It was a perfect day for Lewis Hamilton at Monza. The Englishman dominated the Italian Grand Prix from start to finish and he took a giant step towards the world title after his main rival was forced to abandon the race.
Lewis Hamilton’s victory was the 40th of his career, the seventh of the season as well as his third at Monza.
It gives him a 53 point lead in his bid for a third Formula One championship after his Mercedes team mate and closest rival Nico Rosberg retired with his car in flames.
But he faced a post race investigation after stewards reported that the left rear tyre on Hamilton’s car was 0.3 PSI below the minimum starting pressure specified by Pirelli.
So he, the team, fans and other drivers faced an anxious wait with the possibility of a time penalty being imposed. In the end no action was taken. The victory stands with Ferrari’s Sebastian Vettel second and William’s Felipe Massa third.
It was one of the most bizarre conclusions to the end of a race in recent times.
The first Formula One race at Monza
Monza is a mandatory stop in the Formula 1 calendar. It was the last of seven races in the inaugural season, on September 3rd 1950, and it crowned the first World Champion in history.
It was a quiet birth for the Formula One World Championship and unrecognizable from the glitz, the glamour and cars of today.
Three drivers had a chance of being crowned the first world champion – Juan Manuel Fangio the Argentinian who became a legend, and two Italians – Luigi Fagioli and Nino Farina. All three were team mates and all driving Alfa Romeos – made in Italy.
Ferrari had built a new car hoping on their home circuit to break the Alfa’s monopoly. The supercharged four and a half litre engine couldn’t cope with the pace and had to retire.
Fangio too pulled up with Nino Farina going ton to take the chequered flag. Alberto Ascari was second in a Ferrari while Luigi Figioli drove his Alfa home in third.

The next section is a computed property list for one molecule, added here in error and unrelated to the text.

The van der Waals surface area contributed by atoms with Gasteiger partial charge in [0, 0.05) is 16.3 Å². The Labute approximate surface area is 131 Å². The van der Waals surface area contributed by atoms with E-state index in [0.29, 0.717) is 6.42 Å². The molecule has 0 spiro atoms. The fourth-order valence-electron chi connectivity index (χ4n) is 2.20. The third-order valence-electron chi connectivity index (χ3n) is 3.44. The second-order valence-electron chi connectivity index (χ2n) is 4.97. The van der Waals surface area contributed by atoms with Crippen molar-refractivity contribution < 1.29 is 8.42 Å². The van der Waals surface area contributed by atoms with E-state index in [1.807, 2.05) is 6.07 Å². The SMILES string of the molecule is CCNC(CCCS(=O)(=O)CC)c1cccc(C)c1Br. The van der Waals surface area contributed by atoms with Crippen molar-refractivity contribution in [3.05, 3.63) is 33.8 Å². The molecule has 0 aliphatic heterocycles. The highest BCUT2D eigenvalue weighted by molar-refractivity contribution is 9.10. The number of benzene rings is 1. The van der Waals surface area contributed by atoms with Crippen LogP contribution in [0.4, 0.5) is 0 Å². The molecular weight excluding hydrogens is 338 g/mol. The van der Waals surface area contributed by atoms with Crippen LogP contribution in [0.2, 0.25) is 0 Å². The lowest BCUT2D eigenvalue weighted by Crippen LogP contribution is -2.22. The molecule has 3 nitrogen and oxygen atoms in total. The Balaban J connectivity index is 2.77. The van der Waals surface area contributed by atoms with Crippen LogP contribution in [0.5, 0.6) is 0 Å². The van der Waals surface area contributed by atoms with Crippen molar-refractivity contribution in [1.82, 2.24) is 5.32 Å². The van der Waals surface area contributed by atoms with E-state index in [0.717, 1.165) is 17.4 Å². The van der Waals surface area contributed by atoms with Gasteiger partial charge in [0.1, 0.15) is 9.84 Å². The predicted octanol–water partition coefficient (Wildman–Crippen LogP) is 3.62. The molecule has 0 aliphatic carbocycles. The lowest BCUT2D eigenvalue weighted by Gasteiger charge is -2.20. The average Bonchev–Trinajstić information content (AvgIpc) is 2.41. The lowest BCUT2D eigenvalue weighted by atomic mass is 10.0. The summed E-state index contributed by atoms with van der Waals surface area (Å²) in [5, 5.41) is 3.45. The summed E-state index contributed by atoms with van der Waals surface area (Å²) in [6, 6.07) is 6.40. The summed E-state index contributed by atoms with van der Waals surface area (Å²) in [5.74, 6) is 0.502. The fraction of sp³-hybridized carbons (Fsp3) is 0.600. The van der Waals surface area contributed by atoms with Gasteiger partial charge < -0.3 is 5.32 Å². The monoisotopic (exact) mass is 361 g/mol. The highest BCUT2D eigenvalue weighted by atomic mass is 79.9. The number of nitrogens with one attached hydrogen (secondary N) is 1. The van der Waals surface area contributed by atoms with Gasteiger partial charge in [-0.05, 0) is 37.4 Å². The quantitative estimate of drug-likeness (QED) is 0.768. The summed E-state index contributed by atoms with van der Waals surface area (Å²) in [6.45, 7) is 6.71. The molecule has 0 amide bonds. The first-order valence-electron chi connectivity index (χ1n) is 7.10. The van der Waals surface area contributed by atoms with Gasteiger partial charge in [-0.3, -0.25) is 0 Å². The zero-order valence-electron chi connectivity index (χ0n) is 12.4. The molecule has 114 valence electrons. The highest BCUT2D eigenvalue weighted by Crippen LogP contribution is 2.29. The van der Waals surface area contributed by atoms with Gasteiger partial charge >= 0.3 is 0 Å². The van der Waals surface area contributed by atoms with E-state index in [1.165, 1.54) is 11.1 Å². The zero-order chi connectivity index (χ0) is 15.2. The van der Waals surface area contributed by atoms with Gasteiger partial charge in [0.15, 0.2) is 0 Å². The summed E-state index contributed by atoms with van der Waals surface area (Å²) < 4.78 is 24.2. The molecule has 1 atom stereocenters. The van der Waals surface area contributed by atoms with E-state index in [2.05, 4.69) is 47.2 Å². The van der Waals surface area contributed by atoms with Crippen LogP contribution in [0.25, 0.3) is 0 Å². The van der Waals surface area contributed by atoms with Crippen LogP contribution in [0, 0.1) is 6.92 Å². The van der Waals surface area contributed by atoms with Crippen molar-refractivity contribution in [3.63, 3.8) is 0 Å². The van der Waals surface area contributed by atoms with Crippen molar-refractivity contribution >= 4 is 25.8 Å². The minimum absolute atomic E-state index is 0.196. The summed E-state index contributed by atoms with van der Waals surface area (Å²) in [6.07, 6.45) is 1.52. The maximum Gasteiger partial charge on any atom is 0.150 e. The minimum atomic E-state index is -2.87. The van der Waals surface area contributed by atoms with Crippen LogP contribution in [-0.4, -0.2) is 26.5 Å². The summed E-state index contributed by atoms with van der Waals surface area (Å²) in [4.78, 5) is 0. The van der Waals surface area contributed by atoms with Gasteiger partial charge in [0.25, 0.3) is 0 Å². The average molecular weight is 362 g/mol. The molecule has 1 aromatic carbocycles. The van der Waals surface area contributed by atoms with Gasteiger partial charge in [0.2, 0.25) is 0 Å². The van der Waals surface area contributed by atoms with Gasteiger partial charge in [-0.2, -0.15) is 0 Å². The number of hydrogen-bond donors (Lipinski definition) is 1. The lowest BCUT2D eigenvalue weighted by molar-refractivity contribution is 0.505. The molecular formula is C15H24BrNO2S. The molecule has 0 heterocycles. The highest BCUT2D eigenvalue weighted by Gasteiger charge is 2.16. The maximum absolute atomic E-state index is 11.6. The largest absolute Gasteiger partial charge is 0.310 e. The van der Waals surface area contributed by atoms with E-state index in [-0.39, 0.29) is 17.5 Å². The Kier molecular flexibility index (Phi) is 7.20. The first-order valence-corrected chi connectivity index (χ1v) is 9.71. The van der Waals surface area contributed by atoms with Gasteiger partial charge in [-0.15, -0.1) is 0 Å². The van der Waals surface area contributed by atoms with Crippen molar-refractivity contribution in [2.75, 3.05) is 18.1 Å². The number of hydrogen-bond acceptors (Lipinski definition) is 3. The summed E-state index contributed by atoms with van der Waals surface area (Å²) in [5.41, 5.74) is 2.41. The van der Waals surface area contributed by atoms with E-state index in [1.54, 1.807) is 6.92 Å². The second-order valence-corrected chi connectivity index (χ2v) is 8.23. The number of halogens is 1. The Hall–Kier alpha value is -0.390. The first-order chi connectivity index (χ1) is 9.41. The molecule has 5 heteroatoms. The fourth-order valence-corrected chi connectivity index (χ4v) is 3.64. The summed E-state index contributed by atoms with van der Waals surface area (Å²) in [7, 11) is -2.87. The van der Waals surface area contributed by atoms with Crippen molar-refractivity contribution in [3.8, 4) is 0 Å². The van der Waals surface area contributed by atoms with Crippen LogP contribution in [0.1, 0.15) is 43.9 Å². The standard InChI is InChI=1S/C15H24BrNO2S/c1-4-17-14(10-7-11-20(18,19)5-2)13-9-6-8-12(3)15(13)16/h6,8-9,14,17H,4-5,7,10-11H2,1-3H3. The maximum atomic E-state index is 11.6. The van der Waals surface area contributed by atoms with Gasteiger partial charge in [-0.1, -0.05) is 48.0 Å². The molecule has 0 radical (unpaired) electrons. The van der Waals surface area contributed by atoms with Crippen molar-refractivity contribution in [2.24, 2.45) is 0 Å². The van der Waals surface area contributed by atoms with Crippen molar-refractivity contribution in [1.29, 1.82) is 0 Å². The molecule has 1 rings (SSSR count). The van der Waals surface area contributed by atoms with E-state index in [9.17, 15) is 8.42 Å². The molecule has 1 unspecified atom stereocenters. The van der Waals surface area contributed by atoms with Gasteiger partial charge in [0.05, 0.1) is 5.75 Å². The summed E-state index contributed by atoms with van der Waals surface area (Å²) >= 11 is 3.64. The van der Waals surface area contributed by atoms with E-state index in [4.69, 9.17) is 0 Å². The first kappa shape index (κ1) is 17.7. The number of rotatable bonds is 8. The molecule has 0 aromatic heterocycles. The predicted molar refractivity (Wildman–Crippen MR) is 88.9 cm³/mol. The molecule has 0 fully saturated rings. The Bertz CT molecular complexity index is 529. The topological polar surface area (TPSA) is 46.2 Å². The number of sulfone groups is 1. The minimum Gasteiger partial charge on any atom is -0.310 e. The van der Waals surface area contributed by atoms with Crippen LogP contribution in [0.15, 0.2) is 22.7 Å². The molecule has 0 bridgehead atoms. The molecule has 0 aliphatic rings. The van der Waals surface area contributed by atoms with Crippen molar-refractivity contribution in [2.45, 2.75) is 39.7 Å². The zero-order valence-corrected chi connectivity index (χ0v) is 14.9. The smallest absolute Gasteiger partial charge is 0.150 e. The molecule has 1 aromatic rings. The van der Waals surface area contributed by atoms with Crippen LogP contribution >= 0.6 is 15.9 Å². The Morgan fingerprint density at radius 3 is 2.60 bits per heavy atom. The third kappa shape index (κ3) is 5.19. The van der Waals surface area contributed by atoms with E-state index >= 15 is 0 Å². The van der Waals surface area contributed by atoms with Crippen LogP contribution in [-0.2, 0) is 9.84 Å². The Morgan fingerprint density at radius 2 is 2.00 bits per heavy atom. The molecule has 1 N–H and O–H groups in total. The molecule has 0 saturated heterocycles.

The Italians had dominated at Monza. Farina was crowned World Champion – to date the only driver to win the title in his home country.
The European Le Mans Series
The endurance fans had heir eyes set on the Paul Ricard circuit, in France, for the fourth stop of the season in the European Le Mans Series. Let’s see what happened in the 4 Hours of Le Castellet.
Victory for Felipe Albuquerque in France, along with his British team mates Simon Dolan and Harry Ticknell means he will head to his home circuit in Estoril next month with an 18 point lead in the championship over the no41 Greaves Motorsport team of Jon Lancaster, Bjorn Wirdheim and Gary Hirsch.
The LMP3 titles have been decided with Olympic cycling legend Sir Chris Hoy adding the European Le Mans Series title to his already impressive sporting CV after team mate Charlie Robertson took the chequered flag in the Ginetta Nissan to secure their third victory of the year.
And Formula Racing took their second win in a row when Andrea Rizzoli crossed the finish line in the Ferrari 458 ahead of the BMW Team MarcVDS Z4 of Jesse Krohn. That sets up a four way battle for the LMGTE titles in Portugal.